the source

It was over in a few minutes, long since forgotten by many who were there, but for Bill Lupien, a brief moment of melodrama on the floor of the Pacific Exchange in Los Angeles in 1969 cracked open the door to the future.

As a respected trade specialist and chair of the Pacific's floor operations committee, Lupien was pushing to implement a new, computerized trade-execution system. It wasn't anything revolutionary, just a program to automate trade executions after deals had been struck on the floor and to cut down the daily mountain of paperwork traders faced. But these were the days before electronic trading — before calculators, even. Only rocket scientists trusted computers. "It was a no-brainer," Lupien recalls. "I had no idea it would be a contentious issue."

That is, until one of the Pacific's grizzled old-time specialists trotted down to his own booth one morning carrying a pair of big cutting shears. Before a rowdy crowd of veteran traders, he clipped the computer cables and shouted, "No goddamned computer is going to commit my principal capital!" Applause and cheers broke out, and everyone glared at Lupien, the young, brash technologist — traitor, outlaw.

Lupien backed down quietly in that battle and made arrangements to let the specialist go back to handling his trades manually. But he also kept the rest of the system plugged in. Eventually, Lupien won the war. A sudden spurt of market growth soon triggered widespread use of the system he had helped develop — called SCOREX, the first automated trading system in the world. Millions of dollars in principal capital began streaming through those computer cables in a matter of months.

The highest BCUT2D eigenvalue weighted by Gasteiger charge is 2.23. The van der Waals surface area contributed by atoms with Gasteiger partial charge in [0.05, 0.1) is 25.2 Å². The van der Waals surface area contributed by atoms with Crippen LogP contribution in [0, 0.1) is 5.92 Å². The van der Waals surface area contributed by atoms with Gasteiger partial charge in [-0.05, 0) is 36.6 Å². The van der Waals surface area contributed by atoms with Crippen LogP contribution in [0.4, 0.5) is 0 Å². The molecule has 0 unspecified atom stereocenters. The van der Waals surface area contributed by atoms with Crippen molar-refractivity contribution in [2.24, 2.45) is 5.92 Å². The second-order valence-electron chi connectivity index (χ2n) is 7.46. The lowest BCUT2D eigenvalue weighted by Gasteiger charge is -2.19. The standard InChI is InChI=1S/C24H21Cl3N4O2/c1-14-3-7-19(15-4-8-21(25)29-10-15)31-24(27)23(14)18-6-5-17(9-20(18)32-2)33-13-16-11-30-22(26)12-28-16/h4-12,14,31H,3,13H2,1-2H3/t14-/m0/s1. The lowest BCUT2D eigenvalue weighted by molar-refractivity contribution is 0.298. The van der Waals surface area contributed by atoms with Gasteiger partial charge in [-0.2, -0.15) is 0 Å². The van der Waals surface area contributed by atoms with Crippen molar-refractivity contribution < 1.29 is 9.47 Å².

Almost 30 years later, one of high tech's most ambitious entrepreneurs is staring down another band of Luddites with a new toy in his hands, only this time the stakes are higher. Much higher. After helping to wire the Pacific Exchange during his 17-year tenure there, and leaving to join Instinet — the first large-scale electronic market-access network (now owned by Reuters) — Lupien and partner Terry Rickard have spent three years bunkered near Lupien's 1,000-acre ranch in Durango, Colorado, quietly creating OptiMark. If this extraordinary, supercomputer-powered buying and selling engine performs as billed, it not only might make the stock trading floor a fondly remembered museum exhibit of the 20th century but might radically reshape huge tracts of ecommerce. Boasts Lupien, "It empowers consumers in ways they haven't even imagined yet."

Lupien, now 56, believes OptiMark can automate electronic buying and selling with heretofore inconceivable efficiency and speed. Powered by patented fuzzy-logic algorithms and a supercomputing "matching engine," OptiMark plays the role of ultimate marketmaker: It allows buyers and sellers to express hypothetical trading preferences along a range of prices and volumes; conducts a search of all buyers' and sellers' interests at that instant and — in 1.5 seconds — returns with a mutually satisfying trade at the optimal available price and volume. "No collection of humans, I don't care how many or how smart, can do what this does," says Rickard, OptiMark's 50-year-old president and a former classified Naval intelligence engineer, who built the system. "There are just too many calculations."